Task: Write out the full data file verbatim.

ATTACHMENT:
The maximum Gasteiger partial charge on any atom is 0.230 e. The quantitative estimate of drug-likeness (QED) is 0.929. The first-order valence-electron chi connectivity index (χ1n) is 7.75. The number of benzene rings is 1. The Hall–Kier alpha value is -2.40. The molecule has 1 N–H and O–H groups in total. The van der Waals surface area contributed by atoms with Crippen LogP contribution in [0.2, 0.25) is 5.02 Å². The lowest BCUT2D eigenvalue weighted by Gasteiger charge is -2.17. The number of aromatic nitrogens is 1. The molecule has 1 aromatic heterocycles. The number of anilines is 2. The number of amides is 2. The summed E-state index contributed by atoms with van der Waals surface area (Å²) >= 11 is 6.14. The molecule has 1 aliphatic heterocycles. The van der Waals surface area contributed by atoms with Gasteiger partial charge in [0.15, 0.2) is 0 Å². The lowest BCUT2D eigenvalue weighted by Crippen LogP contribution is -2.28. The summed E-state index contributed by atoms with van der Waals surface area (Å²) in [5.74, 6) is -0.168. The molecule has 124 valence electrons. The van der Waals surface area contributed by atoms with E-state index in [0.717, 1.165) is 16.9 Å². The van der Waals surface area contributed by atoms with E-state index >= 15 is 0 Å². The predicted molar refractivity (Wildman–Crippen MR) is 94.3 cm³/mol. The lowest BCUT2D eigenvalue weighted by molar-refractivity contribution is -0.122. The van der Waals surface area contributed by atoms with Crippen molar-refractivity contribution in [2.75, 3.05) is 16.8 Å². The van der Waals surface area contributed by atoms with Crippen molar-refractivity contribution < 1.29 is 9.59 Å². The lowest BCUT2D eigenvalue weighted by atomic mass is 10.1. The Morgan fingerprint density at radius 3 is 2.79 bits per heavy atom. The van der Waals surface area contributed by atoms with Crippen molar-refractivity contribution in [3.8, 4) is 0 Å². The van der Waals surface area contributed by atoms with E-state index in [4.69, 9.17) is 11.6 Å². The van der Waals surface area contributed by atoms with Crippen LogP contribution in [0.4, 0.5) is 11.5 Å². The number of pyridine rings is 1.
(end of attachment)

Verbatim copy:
The maximum Gasteiger partial charge on any atom is 0.230 e. The quantitative estimate of drug-likeness (QED) is 0.929. The first-order valence-electron chi connectivity index (χ1n) is 7.75. The number of benzene rings is 1. The Hall–Kier alpha value is -2.40. The molecule has 1 N–H and O–H groups in total. The van der Waals surface area contributed by atoms with Crippen LogP contribution in [0.2, 0.25) is 5.02 Å². The lowest BCUT2D eigenvalue weighted by Gasteiger charge is -2.17. The number of aromatic nitrogens is 1. The molecule has 1 aromatic heterocycles. The number of anilines is 2. The number of amides is 2. The summed E-state index contributed by atoms with van der Waals surface area (Å²) >= 11 is 6.14. The molecule has 1 aliphatic heterocycles. The van der Waals surface area contributed by atoms with Gasteiger partial charge in [0.15, 0.2) is 0 Å². The lowest BCUT2D eigenvalue weighted by Crippen LogP contribution is -2.28. The summed E-state index contributed by atoms with van der Waals surface area (Å²) in [5.74, 6) is -0.168. The molecule has 124 valence electrons. The van der Waals surface area contributed by atoms with E-state index in [0.717, 1.165) is 16.9 Å². The van der Waals surface area contributed by atoms with E-state index >= 15 is 0 Å². The predicted molar refractivity (Wildman–Crippen MR) is 94.3 cm³/mol. The lowest BCUT2D eigenvalue weighted by molar-refractivity contribution is -0.122. The van der Waals surface area contributed by atoms with Crippen molar-refractivity contribution in [2.75, 3.05) is 16.8 Å². The van der Waals surface area contributed by atoms with Crippen molar-refractivity contribution < 1.29 is 9.59 Å². The lowest BCUT2D eigenvalue weighted by atomic mass is 10.1. The Morgan fingerprint density at radius 3 is 2.79 bits per heavy atom. The van der Waals surface area contributed by atoms with Crippen molar-refractivity contribution in [3.8, 4) is 0 Å². The van der Waals surface area contributed by atoms with E-state index in [4.69, 9.17) is 11.6 Å². The van der Waals surface area contributed by atoms with Crippen LogP contribution in [0.4, 0.5) is 11.5 Å². The number of pyridine rings is 1.